Vegan Fashion: Boycotting Leather, Wool, and Fur.

Here at VeganHandBagStore.com we want to make sure everyone knows where the materials that make their fashion come from. What follows is a short paragraph on some commonly used animal products and a few facts about how those animals are raised, held captive and harvested. We firmly believe that no animal should have to suffer unnecessarily for fashion, and that animals do have rights, and deserve to be protected from harm.

 

Leather

Leather is made from cattle hide. But these hides are not merely byproducts of slaughter houses, they are valuable meat industry commodities. Animals in feedlots that are too weak or too sick to stand, and downed cattle are still valuable for their leather. These animals are unfit for human consumption, and are generally left to suffer and die without food or water until they are killed for their hides to be processed.

 

Specialty Leather

“Fine” leather is often actually the skin of calves, lambs, horses and other juvenile animals that are purposely slaughtered for their unique textures and grains.

 

Exotic Leather

We have all seen the displays at the airport. Alligators, kangaroos, seals, elephants, zebras and pretty much anything you can think of that moves is hunted and slaughtered in order to make items like wallets, boots, jackets and novelties.

Note: The production of leather requires a range of noxious compounds and creates highly toxic chemicals.

Wool - Angora
Angora rabbits spend their entire lives cramped in wire cages, which often results in sickness, depression, bone deformities, and a litany of ailments resulting from isolation and extreme captivity. In order to harvest the fur the rabbit is forcibly restrained which often leads to trauma and injury. Female angora rabbits are better producers, so the male rabbits are typically slaughtered at birth.

Wool - Cashmere
Cashmere goats (yes, cashmere comes from goats) are shorn before their natural shedding time which leaves them exposed to the cold and more susceptible to illness. More often than not, goats are raised in crowded, filthy conditions and must endure several processes like ear notching, dehorning, and castration, all without anesthesia. After their first fiber harvest, they are slaughtered and sold for meat.

Wool - Mohair
Mohair goats basically live out the same lives as cashmere goats and are also slaughtered for meat directly after the wool harvesting portion of their lives is over. Commercial goat milk and meat is also increasingly popular, making this a growth industry.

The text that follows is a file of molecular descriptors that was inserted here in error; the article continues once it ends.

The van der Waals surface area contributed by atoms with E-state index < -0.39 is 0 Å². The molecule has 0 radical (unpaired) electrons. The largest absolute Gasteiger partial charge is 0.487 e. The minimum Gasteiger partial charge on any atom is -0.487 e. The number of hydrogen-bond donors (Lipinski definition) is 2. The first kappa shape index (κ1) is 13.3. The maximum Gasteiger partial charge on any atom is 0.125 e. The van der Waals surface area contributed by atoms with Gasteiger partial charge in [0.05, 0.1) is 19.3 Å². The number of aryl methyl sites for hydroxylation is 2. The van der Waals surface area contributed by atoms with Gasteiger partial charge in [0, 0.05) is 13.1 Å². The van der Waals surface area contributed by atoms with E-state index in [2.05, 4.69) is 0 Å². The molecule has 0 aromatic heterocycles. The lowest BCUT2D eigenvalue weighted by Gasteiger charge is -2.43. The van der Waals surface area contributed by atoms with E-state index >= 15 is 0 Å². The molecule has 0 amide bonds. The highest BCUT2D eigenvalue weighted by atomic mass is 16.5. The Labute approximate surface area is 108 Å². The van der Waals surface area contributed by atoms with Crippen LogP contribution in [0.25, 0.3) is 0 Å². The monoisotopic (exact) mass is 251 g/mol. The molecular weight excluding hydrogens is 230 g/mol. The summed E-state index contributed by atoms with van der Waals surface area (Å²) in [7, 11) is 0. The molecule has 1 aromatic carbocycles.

Wool - Sheep
Sheep are bred to produce excessive wool coats. After lambs reach about three weeks old, they undergo painful mutilations like tail docking and castration, without anesthesia. During shearing they are handled roughly and restrained by force. The fleece is removed as quickly as possible, often resulting in injury to the animal. Even worse, some sheep farmers continue a practice called “mulesing” where 4-6 inch folds of skin are cut off the animals backsides in order to inhibit parasites, again, done without anesthesia. It is true that there are more humane and effective ways to achieve these results, but “mulesing” continues. When the sheep are no longer producing prime wool, they are commonly transported to slaughterhouses in overcrowded trucks. Some are loaded onto massive live transport ships and are sent to slaughterhouses overseas. Many sheep become "downers" and are left to suffer and die slowly from neglect. Compressed wool, more commonly known as felt, is also produced through such practices. 

Fur
All species of minks, foxes, rabbits, lynxes, chinchillas, and even hamsters are used in the fur industry. The animals are raised on factory farms in small wire cages where they seldom enjoy clean water and proper nutrition. These animals invariably suffer from stress, fear, illness, and insanity. In order to keep the pelts intact during slaughter, farmers will often gas, poison, or electrocute the animals. Some fur animals are wild caught in traps, which is another cruel technique utilized by the industry. The trapping process also kills many non-targeted animals, including dogs, cats, and endangered species of animals. Wild animals that are in demand for their pelts include beavers, raccoons, wolves, coyotes, and otters. These animals endure excruciating pain and intense fear when they are caught in inhumane steel-jaw leg-hold traps, body crushing traps, and strangling snares. It is common for the captive animal to gnaw at their own limbs in a desperate attempt to free themselves from the agony. Some trappers set up and abandon these cruel devices for days, only to return to bludgeon or shoot the dehydrated, famished, and petrified animals they have captured.

Down
Down is a seemingly benign product, but in fact it harvested from animals that live captive lives of suffering and torture. The word “down’ actually describes the very softest feathers plucked from the breasts of ducks and geese comes either from slaughtered birds or from forcibly restrained live ones. Birds that undergo live de-feathering may be plucked up to five times during their life. No matter how they are removed, feathers normally come from birds that endure a tortuous existence of confinement inside large warehouses. Whether utilized for feathers or raised for meat or ‘foie gras’ (the diseased fatty liver of force-fed birds), ducks and geese are sent to slaughter after living out only a fraction of their natural lifespan.

Silk
Silk comes from the caterpillars of the silk moth that protect themselves by spinning silk strands to form a cocoon. Each worm may produce up to 1.5 miles of continuous thread. To retain an unbroken thread of silk, farmers commonly boil, bake, or steam the cocoons, a process which kills the live being inside.